So, was it an oversight of the Buddha's? It's simply odd to find a way to work it in, when it isn't there in the first place and could have easily been clearly mentioned.
Perhaps an explanation might be to accept the inclusion of cittekaggatā
in MN 43 as being commentary, but commentary that is obvious from its occurrences elsewhere in the suttas? In any event, I’m happy to report that the Chinese parallel to MN 43, 大拘絺羅 MA 211 says the same –
is rendered as 一心.
If I had to guess why cittekaggatā
is missing from the Jhana pericopes, it may have been motivated by the concern that the pericopes serve to distinguish these mental states from "normal" consciousness. Its inclusion might have led to the inference that cittekaggatā
is not also a hallmark of well-established satipaṭṭhāna
, when other suttas indicate otherwise.
I've underlined some troublesome phrases. I'm simply pursuing the oddity of the idea that detachment from kaya lets one infuse kaya with pitisukha born of that very detachment. So, I think detachment still allows for contact, as in the phrase "he feels it detached" in SN 12.6, or MN 140.
Let’s get the technicalities out of the way first. The 1st Jhana periscope does not read vivicceva kāyā/kāyasmā
(quite secluded from the kāya
). It reads vivicceva kāmehi
(quite secluded from the kāmā
). The seclusion is from the 5 external āyatanā
, not from the internal āyatana
of the kāya
. Consider MN 28’s explanation of contact –
(taking just the kāya analysis)
Now if internally the body is intact but externally tangibles do not come into range, nor is there a corresponding engagement, then there is no appearing of the corresponding type of consciousness. If internally the body is intact and externally tangibles come into range, but there is no corresponding engagement, then there is no appearing of the corresponding type of consciousness. But when internally the body is intact and externally tangibles come into range, and there is a corresponding engagement, then there is the appearing of the corresponding type of consciousness.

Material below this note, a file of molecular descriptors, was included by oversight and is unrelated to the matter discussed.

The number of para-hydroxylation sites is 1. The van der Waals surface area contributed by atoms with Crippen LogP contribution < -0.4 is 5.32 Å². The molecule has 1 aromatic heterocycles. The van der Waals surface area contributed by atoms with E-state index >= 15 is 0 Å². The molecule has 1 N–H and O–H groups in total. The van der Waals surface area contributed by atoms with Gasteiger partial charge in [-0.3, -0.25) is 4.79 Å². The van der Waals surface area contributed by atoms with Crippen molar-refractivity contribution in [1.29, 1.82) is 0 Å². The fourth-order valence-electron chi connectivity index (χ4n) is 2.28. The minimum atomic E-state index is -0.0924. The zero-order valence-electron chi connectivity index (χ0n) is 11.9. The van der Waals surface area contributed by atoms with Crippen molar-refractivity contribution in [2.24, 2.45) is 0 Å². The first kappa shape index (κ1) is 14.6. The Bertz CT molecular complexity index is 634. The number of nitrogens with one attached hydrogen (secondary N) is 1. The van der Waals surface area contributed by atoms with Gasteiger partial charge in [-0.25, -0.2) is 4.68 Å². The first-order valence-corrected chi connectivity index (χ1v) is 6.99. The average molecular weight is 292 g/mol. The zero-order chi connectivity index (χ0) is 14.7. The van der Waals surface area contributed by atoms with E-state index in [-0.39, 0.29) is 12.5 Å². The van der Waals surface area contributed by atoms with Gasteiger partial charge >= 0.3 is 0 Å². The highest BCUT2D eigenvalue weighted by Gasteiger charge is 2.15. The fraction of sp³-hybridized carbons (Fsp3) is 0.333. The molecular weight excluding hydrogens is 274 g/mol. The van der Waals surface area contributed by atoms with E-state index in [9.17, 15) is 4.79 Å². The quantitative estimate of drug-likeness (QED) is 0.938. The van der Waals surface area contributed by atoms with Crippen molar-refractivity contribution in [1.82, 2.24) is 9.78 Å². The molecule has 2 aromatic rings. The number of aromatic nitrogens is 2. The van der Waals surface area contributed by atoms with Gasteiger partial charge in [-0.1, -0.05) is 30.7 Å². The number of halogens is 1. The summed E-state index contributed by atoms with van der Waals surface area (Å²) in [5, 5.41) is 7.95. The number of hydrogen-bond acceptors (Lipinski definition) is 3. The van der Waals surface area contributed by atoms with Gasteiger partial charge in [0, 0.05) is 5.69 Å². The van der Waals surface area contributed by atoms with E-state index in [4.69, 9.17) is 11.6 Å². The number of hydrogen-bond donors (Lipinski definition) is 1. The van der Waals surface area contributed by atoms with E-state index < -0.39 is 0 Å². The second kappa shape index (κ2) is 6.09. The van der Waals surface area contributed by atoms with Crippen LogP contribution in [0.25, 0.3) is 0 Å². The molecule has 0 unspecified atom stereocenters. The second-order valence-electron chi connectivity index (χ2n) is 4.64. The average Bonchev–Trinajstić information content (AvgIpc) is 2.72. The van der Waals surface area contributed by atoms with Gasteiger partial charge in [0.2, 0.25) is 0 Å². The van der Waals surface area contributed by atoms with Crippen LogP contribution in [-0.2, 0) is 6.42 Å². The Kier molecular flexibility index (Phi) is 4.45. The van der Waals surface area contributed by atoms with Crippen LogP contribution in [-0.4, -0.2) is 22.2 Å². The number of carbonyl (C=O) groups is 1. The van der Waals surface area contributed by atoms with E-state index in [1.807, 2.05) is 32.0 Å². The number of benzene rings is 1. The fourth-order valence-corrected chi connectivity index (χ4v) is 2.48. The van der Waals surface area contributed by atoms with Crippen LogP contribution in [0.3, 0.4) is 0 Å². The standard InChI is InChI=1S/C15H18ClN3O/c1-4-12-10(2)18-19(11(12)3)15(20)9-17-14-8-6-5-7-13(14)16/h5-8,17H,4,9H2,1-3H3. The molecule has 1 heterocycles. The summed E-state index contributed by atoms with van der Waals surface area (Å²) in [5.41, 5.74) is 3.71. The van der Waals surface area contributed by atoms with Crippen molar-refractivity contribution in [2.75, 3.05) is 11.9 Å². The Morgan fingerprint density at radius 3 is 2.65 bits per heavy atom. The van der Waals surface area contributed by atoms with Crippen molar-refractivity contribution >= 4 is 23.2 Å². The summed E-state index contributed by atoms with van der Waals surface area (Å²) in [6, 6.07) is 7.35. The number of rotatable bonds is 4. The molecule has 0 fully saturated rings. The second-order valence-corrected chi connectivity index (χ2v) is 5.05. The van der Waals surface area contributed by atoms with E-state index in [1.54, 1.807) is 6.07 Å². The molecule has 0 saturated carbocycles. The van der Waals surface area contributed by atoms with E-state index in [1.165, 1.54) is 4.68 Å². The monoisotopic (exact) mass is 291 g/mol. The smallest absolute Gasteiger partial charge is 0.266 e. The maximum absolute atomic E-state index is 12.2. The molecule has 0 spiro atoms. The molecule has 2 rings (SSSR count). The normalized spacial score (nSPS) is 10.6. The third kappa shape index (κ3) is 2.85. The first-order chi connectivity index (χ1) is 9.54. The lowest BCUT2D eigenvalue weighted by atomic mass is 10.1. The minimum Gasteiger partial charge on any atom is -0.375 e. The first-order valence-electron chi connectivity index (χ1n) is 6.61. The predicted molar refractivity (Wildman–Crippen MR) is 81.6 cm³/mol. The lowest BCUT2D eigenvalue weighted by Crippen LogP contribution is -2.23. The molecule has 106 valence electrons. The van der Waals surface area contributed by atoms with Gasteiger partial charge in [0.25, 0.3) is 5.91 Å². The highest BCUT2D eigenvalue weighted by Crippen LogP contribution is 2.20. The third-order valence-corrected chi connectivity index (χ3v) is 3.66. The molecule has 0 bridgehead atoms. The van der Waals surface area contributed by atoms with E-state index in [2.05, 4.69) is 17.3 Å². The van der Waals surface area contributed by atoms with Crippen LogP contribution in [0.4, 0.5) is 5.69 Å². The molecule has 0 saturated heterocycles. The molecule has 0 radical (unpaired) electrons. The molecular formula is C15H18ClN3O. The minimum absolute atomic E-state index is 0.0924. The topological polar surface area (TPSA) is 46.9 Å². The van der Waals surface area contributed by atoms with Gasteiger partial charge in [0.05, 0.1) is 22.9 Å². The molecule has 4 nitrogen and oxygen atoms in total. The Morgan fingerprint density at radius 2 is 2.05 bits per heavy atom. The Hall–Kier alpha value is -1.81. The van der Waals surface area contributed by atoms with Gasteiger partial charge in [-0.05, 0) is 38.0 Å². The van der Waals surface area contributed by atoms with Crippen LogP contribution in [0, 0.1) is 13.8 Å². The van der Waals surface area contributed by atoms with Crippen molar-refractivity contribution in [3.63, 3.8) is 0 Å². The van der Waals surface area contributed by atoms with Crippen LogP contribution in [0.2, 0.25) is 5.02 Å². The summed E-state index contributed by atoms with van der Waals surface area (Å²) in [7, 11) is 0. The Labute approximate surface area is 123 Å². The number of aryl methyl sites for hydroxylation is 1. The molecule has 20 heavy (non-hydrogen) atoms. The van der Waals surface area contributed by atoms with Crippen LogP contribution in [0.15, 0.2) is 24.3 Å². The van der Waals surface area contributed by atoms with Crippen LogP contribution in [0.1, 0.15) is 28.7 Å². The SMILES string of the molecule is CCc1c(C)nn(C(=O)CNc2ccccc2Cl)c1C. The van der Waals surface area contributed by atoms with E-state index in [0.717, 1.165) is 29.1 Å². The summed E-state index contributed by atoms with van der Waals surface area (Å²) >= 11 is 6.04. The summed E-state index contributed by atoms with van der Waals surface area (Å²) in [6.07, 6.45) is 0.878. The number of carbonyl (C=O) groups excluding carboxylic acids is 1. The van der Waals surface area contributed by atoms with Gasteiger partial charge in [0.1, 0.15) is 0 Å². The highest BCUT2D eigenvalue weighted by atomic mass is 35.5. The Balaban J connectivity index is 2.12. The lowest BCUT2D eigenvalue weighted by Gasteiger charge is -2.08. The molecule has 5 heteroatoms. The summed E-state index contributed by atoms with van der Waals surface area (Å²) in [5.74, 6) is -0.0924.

Ajjhattiko ce āvuso kāyo aparibhinno hoti, bāhirā ca poṭṭhabbā na āpāthaṃ āgacchanti, no ca tajjo samannāhāro hoti, neva tāva tajjassa viññāṇabhāgassa pātubhāvo hoti. Ajjhattiko ce āvuso kāyo aparibhinno hoti, bāhirā ca poṭṭhabbā āpāthaṃ āgacchanti, no ca tajjo samannāhāro hoti, nevatāva tajjassa viññāṇabhāgassa pātubhāvo hoti. Yato ca kho āvuso ajjhattiko ce kāyo aparibhinno hoti, bāhirā ca poṭṭhabbā āpāthaṃ āgacchanti, tajjo ca samannāhāro hoti, evaṃ tajjassa viññāṇabhāgassa pātubhāvo hoti.
This analysis survives also in the Chinese parallel 象蹟喻, MA 30 , save that instead of using the stylized tajja samannāhāra
, the Indic loan word was equivalent to the Pali manasikāra
, thereby agreeing with the Commentary’s gloss of tajja samannāhāra.
What this analysis suggests is that an external āyatana
could bump into its corresponding internal āyatana
, but consciousness of it does not arise in the absence of attention. The tajja
(correspondance) concept does make its appearance elsewhere, including MN 140 which you cited.
Speaking of MN 140, the “he feels it detached” phrase employs visaṃyutta
(not yoked) which BB renders as “detached”. It does not look anything like the 1st Jhana pericope’s vivicca
, nor can I find any references to suggest that these are synonyms. If anything, the passage in MN 140 preceding the “detachment” analysis suggests that it is the realization of the lack of a basis for delight (anabhinanditā
) in the 3 kinds of feelings that leads to the detachment. This “does not delight” (na abhinandati
) kind of analysis is always associated with full awakening, not the jhanas.
SN 48.37 Dutiyavibhaṅga Sutta informs us that the pleasure and pain faculties are born of body contact (kāyasamphassaja), whereas the happiness and unhappiness faculties are born of mind contact (manosamphassaja).
things seem fairly clear...
Slurp! Let me track down my old posts on this kāyasamphassaja
dichotomy. Essentially, it establishes a dichotomy of feelings as either kāyika
. There are ample suttas which suggest that kāyasamphassaja vedanā
includes the vedanā
simpliciter (affective tone) born of mano
contact, while manosamphassaja vedanā
refers to the resulting emotive tone of joy (somanassa
) or grief (domanassa
) or upekkhā